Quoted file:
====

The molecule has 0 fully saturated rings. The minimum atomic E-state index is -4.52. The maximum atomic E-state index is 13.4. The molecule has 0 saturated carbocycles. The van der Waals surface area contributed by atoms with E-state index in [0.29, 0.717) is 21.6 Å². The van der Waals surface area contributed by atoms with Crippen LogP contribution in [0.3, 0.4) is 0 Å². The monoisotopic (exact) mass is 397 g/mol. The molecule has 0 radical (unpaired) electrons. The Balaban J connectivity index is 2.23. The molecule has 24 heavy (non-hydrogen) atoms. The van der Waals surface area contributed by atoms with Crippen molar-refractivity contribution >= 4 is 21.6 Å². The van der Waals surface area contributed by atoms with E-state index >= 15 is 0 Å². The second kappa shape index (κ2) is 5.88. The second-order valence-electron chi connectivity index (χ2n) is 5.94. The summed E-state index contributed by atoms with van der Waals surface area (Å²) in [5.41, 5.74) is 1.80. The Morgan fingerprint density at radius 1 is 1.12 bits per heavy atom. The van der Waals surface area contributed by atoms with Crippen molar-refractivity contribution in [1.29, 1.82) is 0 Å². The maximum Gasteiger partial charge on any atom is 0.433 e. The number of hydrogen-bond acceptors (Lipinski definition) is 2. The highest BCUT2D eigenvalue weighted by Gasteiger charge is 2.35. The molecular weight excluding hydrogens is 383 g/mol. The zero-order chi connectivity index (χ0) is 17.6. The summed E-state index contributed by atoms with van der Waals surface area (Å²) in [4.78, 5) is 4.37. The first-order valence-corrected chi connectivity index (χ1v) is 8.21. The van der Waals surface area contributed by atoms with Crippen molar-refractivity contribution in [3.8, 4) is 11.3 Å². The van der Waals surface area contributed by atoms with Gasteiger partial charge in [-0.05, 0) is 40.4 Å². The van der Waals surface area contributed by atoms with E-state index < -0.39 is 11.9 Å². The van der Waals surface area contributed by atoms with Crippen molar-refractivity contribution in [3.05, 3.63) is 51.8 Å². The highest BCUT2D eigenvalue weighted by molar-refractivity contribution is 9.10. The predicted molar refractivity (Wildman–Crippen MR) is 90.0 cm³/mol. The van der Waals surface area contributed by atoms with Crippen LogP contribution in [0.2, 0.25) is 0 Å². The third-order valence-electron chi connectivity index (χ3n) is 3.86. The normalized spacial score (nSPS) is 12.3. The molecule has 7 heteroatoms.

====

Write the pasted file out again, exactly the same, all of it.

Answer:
The molecule has 0 fully saturated rings. The minimum atomic E-state index is -4.52. The maximum atomic E-state index is 13.4. The molecule has 0 saturated carbocycles. The van der Waals surface area contributed by atoms with E-state index in [0.29, 0.717) is 21.6 Å². The van der Waals surface area contributed by atoms with Crippen LogP contribution in [0.3, 0.4) is 0 Å². The monoisotopic (exact) mass is 397 g/mol. The molecule has 0 radical (unpaired) electrons. The Balaban J connectivity index is 2.23. The molecule has 24 heavy (non-hydrogen) atoms. The van der Waals surface area contributed by atoms with Crippen molar-refractivity contribution >= 4 is 21.6 Å². The van der Waals surface area contributed by atoms with E-state index >= 15 is 0 Å². The second kappa shape index (κ2) is 5.88. The second-order valence-electron chi connectivity index (χ2n) is 5.94. The summed E-state index contributed by atoms with van der Waals surface area (Å²) in [5.41, 5.74) is 1.80. The Morgan fingerprint density at radius 1 is 1.12 bits per heavy atom. The van der Waals surface area contributed by atoms with Crippen molar-refractivity contribution in [1.29, 1.82) is 0 Å². The maximum Gasteiger partial charge on any atom is 0.433 e. The number of hydrogen-bond acceptors (Lipinski definition) is 2. The highest BCUT2D eigenvalue weighted by Gasteiger charge is 2.35. The molecular weight excluding hydrogens is 383 g/mol. The zero-order chi connectivity index (χ0) is 17.6. The summed E-state index contributed by atoms with van der Waals surface area (Å²) in [4.78, 5) is 4.37. The first-order valence-corrected chi connectivity index (χ1v) is 8.21. The van der Waals surface area contributed by atoms with Crippen molar-refractivity contribution in [3.8, 4) is 11.3 Å². The van der Waals surface area contributed by atoms with Gasteiger partial charge in [-0.05, 0) is 40.4 Å². The van der Waals surface area contributed by atoms with E-state index < -0.39 is 11.9 Å². The van der Waals surface area contributed by atoms with Crippen molar-refractivity contribution in [3.05, 3.63) is 51.8 Å². The highest BCUT2D eigenvalue weighted by molar-refractivity contribution is 9.10. The predicted molar refractivity (Wildman–Crippen MR) is 90.0 cm³/mol. The van der Waals surface area contributed by atoms with Crippen LogP contribution in [0.2, 0.25) is 0 Å². The third-order valence-electron chi connectivity index (χ3n) is 3.86. The normalized spacial score (nSPS) is 12.3. The molecule has 7 heteroatoms.